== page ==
Health December 19, 2019
Taking the digital angle

By Francesco Tamilia - Accountable Care Journal

In healthcare, embracing digital transformation is easier said than done.

Digital transformation is now one of the key tenets of NHS progression. That is according to the NHS Long Term Plan (LTP). Yet for all its digital ambition, and almost a year after its publication, the LTP has failed to generate any real productivity gain for the healthcare sector.

“Automation and digitisation in the last 40 years have led to a thousand-fold increase in efficiency in some industries,” said Dr Simon Eccles, Chief Clinical Information Officer for Health and Care at NHSX. Dr Eccles laments the absence of similar progress in healthcare.

NHSX is a new joint unit within the NHS, tasked with leading the digital transformation of the health service and delivering upon the Government’s tech vision. As CCIO of this new organisation, in addition to still practising as an emergency clinician, Dr Eccles is well aware of the importance of turning this vision into reality and understands the challenges of doing so.

Dr Eccles was leading a discussion at the PPP annual conference on How to operationalise digital change in the NHS – lessons from around the globe. While being realistic about the limits of NHS digital transformation, Dr Eccles insisted that the NHS could be fully digitised by 2024. This is thanks to an abundance of ever more sophisticated technologies coming to market.


Systemic change required

An enormous amount of money has been spent on digitally transforming health services  – £40 billion was spent globally in 2015. In Dr Eccles’ mind, however, the proof will be in the pudding, and health outcomes have not improved as a direct result of this investment. Or, at least, “we have not benefited to the degree that we should have. ”  

“We have let technology be the driver of reform, rather than allowing system change to be the driver. ”

- Jason Helgerson, Founder, Helgerson Solutions Group.

Perhaps the ambition and drivers of this investment have been misguided, thereby hindering progress? Jason Helgerson, founder of Helgerson Solutions Group, certainly believes the “aim of our investment” has been wrong. Jason used his time on the panel to make the point that “we have let technology be the driver of reform, rather than allowing system change to be the driver and technology the enabler. ”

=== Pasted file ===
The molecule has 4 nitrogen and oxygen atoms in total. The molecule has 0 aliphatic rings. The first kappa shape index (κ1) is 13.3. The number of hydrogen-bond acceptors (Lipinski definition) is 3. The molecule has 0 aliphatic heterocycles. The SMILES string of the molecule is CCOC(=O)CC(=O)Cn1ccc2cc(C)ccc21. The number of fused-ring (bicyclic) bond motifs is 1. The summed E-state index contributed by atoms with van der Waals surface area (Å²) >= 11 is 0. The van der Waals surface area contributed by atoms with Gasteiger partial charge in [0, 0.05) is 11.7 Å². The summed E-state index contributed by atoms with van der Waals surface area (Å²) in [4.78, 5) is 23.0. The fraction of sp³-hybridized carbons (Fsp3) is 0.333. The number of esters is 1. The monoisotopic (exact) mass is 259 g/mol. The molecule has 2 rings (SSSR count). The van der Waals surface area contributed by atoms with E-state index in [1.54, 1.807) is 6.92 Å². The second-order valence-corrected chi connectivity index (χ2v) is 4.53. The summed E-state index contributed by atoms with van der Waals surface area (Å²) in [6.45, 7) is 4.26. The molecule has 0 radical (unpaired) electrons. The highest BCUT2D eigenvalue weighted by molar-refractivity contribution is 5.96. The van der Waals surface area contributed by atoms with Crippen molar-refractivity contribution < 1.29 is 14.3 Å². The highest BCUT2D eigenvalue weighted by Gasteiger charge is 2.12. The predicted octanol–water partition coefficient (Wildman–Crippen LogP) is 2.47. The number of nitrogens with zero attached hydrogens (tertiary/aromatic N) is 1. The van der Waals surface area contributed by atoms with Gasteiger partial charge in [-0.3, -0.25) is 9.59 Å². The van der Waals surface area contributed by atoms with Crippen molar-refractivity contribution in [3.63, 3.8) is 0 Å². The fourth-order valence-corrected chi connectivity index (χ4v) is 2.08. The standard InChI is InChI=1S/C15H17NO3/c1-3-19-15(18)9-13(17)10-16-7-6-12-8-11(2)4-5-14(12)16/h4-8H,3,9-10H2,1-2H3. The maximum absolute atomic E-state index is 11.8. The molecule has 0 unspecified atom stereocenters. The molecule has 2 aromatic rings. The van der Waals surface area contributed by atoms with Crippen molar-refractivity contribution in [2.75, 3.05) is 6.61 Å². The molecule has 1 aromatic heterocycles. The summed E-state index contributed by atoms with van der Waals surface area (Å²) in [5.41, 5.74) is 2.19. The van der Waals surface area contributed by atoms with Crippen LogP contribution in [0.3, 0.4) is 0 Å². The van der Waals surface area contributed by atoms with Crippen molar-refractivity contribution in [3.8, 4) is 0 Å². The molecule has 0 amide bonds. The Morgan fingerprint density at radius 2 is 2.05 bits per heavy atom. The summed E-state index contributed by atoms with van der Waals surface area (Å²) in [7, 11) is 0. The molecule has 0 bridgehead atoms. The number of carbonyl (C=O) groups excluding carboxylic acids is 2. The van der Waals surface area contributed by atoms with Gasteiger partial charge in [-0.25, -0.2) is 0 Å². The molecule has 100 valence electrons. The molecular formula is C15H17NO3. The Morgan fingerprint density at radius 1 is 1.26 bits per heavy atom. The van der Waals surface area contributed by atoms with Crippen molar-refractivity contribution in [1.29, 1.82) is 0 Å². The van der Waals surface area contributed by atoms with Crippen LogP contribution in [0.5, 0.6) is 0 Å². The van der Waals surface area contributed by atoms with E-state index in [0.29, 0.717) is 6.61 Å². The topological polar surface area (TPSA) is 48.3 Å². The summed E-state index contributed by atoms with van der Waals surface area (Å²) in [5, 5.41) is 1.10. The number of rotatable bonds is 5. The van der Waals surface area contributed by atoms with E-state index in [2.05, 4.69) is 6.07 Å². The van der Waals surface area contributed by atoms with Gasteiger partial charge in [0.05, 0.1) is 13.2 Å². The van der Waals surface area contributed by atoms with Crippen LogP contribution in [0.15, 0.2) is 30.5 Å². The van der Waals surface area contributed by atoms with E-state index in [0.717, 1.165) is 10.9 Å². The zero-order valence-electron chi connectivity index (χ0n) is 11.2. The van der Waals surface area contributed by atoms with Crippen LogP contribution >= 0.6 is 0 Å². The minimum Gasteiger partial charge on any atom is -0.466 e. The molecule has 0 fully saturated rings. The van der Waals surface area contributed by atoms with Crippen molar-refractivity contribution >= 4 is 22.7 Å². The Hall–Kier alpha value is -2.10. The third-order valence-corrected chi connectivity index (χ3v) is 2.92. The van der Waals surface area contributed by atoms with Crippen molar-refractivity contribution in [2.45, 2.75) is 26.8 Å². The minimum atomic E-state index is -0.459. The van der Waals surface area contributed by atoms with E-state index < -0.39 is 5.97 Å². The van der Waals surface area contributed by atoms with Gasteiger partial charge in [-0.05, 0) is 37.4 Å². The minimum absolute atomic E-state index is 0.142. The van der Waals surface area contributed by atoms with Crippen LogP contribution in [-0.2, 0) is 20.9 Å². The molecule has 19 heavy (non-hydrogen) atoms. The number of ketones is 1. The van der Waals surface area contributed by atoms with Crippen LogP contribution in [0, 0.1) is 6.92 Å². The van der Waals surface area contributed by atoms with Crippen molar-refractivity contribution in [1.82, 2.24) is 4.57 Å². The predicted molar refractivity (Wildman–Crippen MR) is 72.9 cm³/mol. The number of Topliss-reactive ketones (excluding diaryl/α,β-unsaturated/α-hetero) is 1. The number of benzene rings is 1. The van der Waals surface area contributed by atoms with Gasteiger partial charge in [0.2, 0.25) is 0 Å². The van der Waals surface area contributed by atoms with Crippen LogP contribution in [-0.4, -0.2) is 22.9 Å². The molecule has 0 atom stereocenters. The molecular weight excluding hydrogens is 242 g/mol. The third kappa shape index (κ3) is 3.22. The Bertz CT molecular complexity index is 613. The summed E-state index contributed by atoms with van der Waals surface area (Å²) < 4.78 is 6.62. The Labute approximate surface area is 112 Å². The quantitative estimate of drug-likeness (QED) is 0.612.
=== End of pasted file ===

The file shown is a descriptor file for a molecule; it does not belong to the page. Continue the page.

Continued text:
“If we really want to capture the full benefits of the new technological advances that are coming, and make sure they are driving improvements in health and wellbeing, then we have to think differently,” said Jason. Most importantly, he added, “we need to think across the entire system. Health must never be considered in isolation; social care should always play a prominent role in our strategic thinking. ”


Allowing proper access to data

Most experts in the sector agree that the success of our digital health strategies rests upon our ability to use data. This will define the extent to which we are able to deliver benefits for entire populations.

This was the sentiment stressed by Simon Swift, Managing Director of Methods Analytics. Mr Swift said that he felt “intensely frustrated” by the lack of real population health analytics currently in use. “There are lots of people talking about it. Lots of people are designing organisation target operating models,” he said, “but nobody is actually doing it. ”

In order to manage population health properly, he says, health providers will need access to primary care data, second account data, community data, mental health data, social care, housing and education data. Mr Swift went on to outline how harnessing each of these data sets would facilitate the rapid identification of risk groups within populations. “Ultimately, using data in this way will increase understanding of how to design services to improve health outcomes of entire populations. ”


Using innovative technology

As Dr Eccles alluded to this in his address, there is in an increasing number of sophisticated digital products coming into the health sector market. Crucial to turning the digital agenda from vision to reality will be locating and using these innovations.

In urgent and primary care, DoctorLink provides an excellent example of a game-changing solution. An online consultation tool, DoctorLink is used to check symptoms prior to GP appointments. The app uses a clinically approved set of algorithms that will provide a disposition, directing patients to an appropriate level of care.

“We're working on this with some of the large trusts in England to try to give them the ability to digitise their front door,” said Sami Nur, Director of Special Projects at DoctorLink. Mr Nur explained how DoctorLink works closely with the NHS App team and NHSX to integrate its solution into the NHS. Mr Nur also touched upon the key ambition of the company, stating that: “Although our solution is initially created for, and procured through, primary care, we want to make sure that we're offering the same services to urgent and secondary care too. ”

Implementing innovative technologies across the sector, keeping track and studying the measurement of our investments and access to data are some key takeaways of the panel discussion. If fully implemented, they can speed up the digitisation of the NHS, which will drastically increase efficiency across the health service.


Calls to action to use digital technology across the NHS

  • Reduce the burden on staff by removing blockages to inputing and accessing data.
  • Use technology to empower citizens to care for themselves better, to reduce the knowledge asymmetry between a clinical workforce and the citizens themselves.
  • Improve the digital literacy of the health and care workforce.
  • Increase the openness of data from across the system, particularly in primary care.

Watch the full session 


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